Americans tend to have high expectations when it comes to their homes, and those tendencies are creating an interesting dynamic in the U.S. housing market.
In short, this “eyes are bigger than the stomach” scenario has created a significant gap between the homes Americans aspire to purchase and the ones they can actually afford. In fact, even after the Great Recession and the collapse of the housing market, there remains a notable discrepancy between what people spend on housing and what their budgets can sustain.
The interesting facet in the “affordability gap” scenario, however, is that affordability is the second-most relevant criterion homebuyers consider when they’re looking to buy a home, according to the new “A Tale of 2,000 Cities” report prepared by The Demand Institute. In preparing the report, The Demand Institute interviewed the heads of 10,000 households in all types of housing across the U.S. to gain a detailed understanding of consumers’ views about their homes.
Among the heads of households surveyed, 81 percent said that a home—regardless of owned or rented—needs to fall within a budget without imposing the need to make serious sacrifices. And what’s more, many households believe their situations fall outside of this basic criterion. Almost half of those who are planning to move, and one-third of those who are not, are in this category.
Mind the Gap
So why do people let their homes take over their wallets? One-third of the respondents to The Demand Institute survey said household expenses ended up much higher that they expected when they moved into their homes. And as a result, they struggle to stay on top of their bills. And it’s not just a matter of catching up, either. Almost half of the respondents said they don’t believe their financial situations will improve, which means the affordability gap isn’t likely to close.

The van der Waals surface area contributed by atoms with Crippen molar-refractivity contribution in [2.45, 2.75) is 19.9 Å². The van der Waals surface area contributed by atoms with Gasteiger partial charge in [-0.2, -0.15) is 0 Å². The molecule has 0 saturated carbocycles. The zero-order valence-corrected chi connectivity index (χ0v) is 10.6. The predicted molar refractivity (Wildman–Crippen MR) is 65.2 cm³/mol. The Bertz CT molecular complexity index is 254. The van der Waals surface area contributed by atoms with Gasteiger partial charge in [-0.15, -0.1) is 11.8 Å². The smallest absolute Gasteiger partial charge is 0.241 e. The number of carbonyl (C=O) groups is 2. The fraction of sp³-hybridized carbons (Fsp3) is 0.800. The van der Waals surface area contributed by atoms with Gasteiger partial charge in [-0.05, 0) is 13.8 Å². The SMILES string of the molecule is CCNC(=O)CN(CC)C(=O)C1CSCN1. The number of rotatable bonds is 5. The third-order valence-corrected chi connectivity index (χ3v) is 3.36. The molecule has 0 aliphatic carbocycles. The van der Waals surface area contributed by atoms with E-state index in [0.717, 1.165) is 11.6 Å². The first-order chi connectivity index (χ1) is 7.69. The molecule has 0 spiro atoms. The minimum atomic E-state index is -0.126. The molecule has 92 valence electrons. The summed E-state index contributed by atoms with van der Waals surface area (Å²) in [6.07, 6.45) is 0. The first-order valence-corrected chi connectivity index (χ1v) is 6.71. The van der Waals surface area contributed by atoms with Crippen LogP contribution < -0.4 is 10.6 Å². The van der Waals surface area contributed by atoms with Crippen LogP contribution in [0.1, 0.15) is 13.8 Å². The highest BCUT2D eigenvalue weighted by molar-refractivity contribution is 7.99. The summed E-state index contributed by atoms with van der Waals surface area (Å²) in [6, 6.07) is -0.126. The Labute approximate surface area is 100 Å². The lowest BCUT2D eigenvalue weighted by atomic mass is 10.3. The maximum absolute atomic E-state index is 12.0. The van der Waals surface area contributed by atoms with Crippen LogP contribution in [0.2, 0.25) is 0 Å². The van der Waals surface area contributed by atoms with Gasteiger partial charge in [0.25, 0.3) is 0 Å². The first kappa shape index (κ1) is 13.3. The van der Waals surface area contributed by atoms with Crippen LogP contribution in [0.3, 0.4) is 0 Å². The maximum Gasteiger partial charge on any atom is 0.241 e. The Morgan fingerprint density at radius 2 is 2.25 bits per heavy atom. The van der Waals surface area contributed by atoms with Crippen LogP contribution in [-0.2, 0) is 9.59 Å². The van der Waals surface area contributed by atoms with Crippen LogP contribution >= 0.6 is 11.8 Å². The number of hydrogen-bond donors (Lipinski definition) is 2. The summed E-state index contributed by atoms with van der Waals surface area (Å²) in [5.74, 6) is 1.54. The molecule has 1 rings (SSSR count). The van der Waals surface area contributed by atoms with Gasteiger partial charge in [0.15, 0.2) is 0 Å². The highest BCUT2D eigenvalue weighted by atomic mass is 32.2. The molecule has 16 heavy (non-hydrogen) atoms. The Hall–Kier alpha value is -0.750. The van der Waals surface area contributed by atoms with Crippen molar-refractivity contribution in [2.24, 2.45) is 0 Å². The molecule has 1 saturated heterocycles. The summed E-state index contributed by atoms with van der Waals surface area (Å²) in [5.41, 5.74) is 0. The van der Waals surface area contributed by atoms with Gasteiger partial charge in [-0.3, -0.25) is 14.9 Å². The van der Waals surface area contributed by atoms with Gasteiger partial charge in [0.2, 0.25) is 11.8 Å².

But households aren’t just becoming less careful about their responsibilities. The Demand Institute’s 2013 study suggests that the housing cost burden is rising, and that increase is creating a bigger burden than before the housing crisis. The 2013 Demand Institute survey pegs the share of households with a moderate or severe housing cost burden at 41 percent.
The issue is notably affecting renters, who have faced escalating rental rates in the aftermath of the housing and financial crisis. In fact, one in four renters say they spend more than 50 percent of their pretax household income on essential housing expenses. Consequently, they’re growing increasingly unable to save for a down payment for a mortgage. And to make matters even more challenging, today’s mortgage climate is bound by tight lending conditions, which makes securing a mortgage and becoming a homeowner more difficult.
Housing: Reality, or Still an American Dream?
Despite the tough financial realities facing many renting households, the market is currently ripe for homebuyers. Mortgage rates are generally affordable and the National Association of Realtors’ national and regional affordability indexes remain at historically high levels.
Even when facing what appear to be steady headwinds, however, many households still see homeownership in their near futures. In fact, more than half say they plan to purchase a home—many for the first time—the next time they move. And half of those planning to rent their next home said they plan to purchase eventually.
And what type of housing appeals the most? Single-family homes. Approximately 60 percent of the respondents planning to move—including renters—say they would like to live in a single-family home rather than a unit of multifamily housing.
There is evidence, however, that some of these aspirations may go unfulfilled. First, many prospective homebuyers have unrealistic purchasing and financing plans, largely because of all that’s involved with obtaining a mortgage, including a down payment. In fact, of those planning to purchase a home within the next five years, almost 45 percent report they do not yet have the level of savings and equity needed.
Through its research, The Demand Institute projects that about four million households will not realize their purchasing aspirations. And the vast majority of those households will, instead of purchasing a single family home, instead rent a multi-family dwelling.